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Volunteer invited to meet Bush

A longtime volunteer for Dogs for the Deaf in Central Point will meet President George W. Bush when he arrives at the Medford airport Thursday.

Lois Rodger, 76, of Central Point was selected by White House staff members Tuesday to exemplify the president's commitment to national volunteer service.

I thought that was pretty good. I canceled my bowling, said Rodger, who passed two telephone interviews to gain the honor.

Plans call for Rodger to meet Bush at the bottom of the stairs leading from Air Force One, on the tarmac at the Medford airport.

I'm supposed to stand to the right, she said, adding that White House staffers promised her a picture with the president.

— Rodger, who has volunteered for Dogs for the Deaf since 1998, shows up every Wednesday to work in the nonprofit agency's office.

She sometimes works in the kennels helping to exercise and socialize dogs trained to help people with hearing disorders and other special needs. She also volunteers for the vestry at St. Andrews Anglican Church in Jacksonville.

A White House staff member chose Dogs for the Deaf from a list of local nonprofits on the Medford chamber Web site, said Judi Rubert, personnel coordinator for the agency.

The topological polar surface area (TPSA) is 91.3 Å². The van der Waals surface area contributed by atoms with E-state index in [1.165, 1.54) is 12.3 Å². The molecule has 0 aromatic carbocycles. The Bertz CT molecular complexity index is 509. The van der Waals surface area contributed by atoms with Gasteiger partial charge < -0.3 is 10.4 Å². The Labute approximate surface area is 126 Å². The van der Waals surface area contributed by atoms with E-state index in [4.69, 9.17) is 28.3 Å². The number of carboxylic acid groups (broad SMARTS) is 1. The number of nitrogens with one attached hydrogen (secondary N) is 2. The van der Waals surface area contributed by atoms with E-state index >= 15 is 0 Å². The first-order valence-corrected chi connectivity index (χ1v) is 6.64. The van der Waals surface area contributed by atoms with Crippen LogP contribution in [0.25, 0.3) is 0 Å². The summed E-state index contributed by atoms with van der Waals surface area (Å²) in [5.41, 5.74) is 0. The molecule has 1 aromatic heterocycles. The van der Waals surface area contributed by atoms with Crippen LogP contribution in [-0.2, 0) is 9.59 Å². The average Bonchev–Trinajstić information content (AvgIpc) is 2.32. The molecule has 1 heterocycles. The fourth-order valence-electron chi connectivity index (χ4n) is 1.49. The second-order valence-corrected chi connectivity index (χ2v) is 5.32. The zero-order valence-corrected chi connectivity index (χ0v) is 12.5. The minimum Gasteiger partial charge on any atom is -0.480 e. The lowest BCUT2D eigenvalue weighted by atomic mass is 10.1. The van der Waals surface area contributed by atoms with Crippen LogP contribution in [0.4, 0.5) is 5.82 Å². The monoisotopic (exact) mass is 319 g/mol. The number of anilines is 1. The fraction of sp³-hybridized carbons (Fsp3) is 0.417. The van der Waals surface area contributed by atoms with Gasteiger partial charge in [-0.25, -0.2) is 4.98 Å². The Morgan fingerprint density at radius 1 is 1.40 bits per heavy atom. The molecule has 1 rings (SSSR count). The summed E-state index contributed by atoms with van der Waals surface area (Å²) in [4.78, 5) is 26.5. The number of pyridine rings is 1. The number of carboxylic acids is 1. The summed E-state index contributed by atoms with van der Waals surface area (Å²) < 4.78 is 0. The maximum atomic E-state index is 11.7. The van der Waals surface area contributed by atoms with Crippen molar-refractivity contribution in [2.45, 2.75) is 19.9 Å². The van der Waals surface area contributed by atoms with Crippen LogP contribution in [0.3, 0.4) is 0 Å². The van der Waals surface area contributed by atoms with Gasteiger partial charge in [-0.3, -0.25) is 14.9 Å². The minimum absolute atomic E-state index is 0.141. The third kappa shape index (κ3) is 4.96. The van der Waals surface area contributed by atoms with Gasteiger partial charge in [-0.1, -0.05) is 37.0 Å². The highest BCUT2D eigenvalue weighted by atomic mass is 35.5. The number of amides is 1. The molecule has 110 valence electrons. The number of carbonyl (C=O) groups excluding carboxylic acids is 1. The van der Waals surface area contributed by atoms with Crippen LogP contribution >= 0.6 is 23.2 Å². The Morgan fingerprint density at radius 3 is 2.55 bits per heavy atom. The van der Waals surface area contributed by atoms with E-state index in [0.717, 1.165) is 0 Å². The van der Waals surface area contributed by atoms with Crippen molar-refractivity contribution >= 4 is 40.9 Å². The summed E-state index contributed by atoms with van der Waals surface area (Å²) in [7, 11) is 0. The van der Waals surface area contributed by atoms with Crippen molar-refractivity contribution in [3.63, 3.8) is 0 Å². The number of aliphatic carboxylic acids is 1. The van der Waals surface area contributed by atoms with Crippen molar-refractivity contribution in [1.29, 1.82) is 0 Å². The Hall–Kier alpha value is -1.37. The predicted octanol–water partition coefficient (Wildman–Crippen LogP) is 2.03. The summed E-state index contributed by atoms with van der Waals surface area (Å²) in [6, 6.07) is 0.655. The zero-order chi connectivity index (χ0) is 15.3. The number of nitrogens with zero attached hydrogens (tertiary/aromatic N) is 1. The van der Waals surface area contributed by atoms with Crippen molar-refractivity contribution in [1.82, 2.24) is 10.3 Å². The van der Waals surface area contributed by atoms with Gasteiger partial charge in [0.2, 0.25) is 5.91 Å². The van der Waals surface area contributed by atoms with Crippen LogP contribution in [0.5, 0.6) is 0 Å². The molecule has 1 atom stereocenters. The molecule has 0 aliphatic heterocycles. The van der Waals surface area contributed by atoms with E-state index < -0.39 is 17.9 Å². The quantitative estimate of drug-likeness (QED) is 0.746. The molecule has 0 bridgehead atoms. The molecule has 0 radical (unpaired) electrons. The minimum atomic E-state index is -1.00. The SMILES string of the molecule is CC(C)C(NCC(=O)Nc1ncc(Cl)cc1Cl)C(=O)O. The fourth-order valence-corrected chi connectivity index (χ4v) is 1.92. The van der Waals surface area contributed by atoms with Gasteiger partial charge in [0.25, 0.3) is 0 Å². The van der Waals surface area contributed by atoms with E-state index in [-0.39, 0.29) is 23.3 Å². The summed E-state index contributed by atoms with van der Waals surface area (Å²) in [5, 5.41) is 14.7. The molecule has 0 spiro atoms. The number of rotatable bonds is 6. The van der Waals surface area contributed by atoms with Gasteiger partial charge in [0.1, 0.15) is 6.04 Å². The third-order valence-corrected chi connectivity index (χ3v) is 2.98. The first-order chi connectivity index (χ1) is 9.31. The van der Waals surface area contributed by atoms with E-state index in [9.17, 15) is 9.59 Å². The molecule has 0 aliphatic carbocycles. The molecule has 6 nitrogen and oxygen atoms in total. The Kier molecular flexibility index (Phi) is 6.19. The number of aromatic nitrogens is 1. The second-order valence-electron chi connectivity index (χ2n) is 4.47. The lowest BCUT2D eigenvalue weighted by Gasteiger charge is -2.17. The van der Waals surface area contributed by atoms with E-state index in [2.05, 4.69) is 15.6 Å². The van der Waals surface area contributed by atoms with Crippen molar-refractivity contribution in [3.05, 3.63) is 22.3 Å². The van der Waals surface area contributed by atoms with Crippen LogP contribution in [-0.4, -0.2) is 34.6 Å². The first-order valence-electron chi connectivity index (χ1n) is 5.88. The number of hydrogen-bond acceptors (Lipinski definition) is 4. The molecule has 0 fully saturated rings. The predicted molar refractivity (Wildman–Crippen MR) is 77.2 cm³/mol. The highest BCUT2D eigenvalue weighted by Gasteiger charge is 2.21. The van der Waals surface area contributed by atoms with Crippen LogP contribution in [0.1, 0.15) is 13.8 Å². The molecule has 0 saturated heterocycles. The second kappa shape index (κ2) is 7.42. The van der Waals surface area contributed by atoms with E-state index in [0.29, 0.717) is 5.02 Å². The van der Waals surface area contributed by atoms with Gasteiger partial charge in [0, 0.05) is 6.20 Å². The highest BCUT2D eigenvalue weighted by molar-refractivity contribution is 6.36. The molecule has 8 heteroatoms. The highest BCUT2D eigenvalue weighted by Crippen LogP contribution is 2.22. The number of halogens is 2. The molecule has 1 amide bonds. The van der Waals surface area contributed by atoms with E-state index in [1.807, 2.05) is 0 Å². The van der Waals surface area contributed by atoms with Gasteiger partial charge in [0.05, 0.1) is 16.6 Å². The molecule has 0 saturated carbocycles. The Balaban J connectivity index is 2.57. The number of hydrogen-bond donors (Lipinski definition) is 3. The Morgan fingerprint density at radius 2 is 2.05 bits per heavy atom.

They went onto our Web site and they liked it, so they called us, Rubert said. It's just kind of the luck of the draw; we're excited.

Rubert hoped the president's attention would spur more local residents to volunteer.

Since March 2002, Bush has met with more than 300 volunteers like Rodger, according to a White House statement. He has called on all Americans to volunteer two years or 4,000 hours of service during their lifetimes and he created the USA Freedom Corps to foster such initiative.

Rodger said she and her husband, David Rodger, 77, have volunteered in one capacity or another most of their lives. They signed up with Dogs for the Deaf after moving to the Rogue Valley from San Leandro, Calif.

But the former manager for a construction office said she never thought volunteer service would lead to a meeting with the president. Rodger said she's a registered Republican who supports Bush, but she added that no one from the White House ever asked.

That did not enter into it. They've kept it totally non-partisan as far as I'm concerned, she said.

Rodger spent much of Tuesday afternoon conducting media interviews about the high-profile meeting. She said she doesn't anticipate any pre-presidential jitters.

It's interesting, she said. But I'm not ga-ga about it.

For information about the USA Freedom Corps, visit or call 1-877-USA-CORPS.

Reach reporter JoNel Aleccia at 776-4465, or e-mail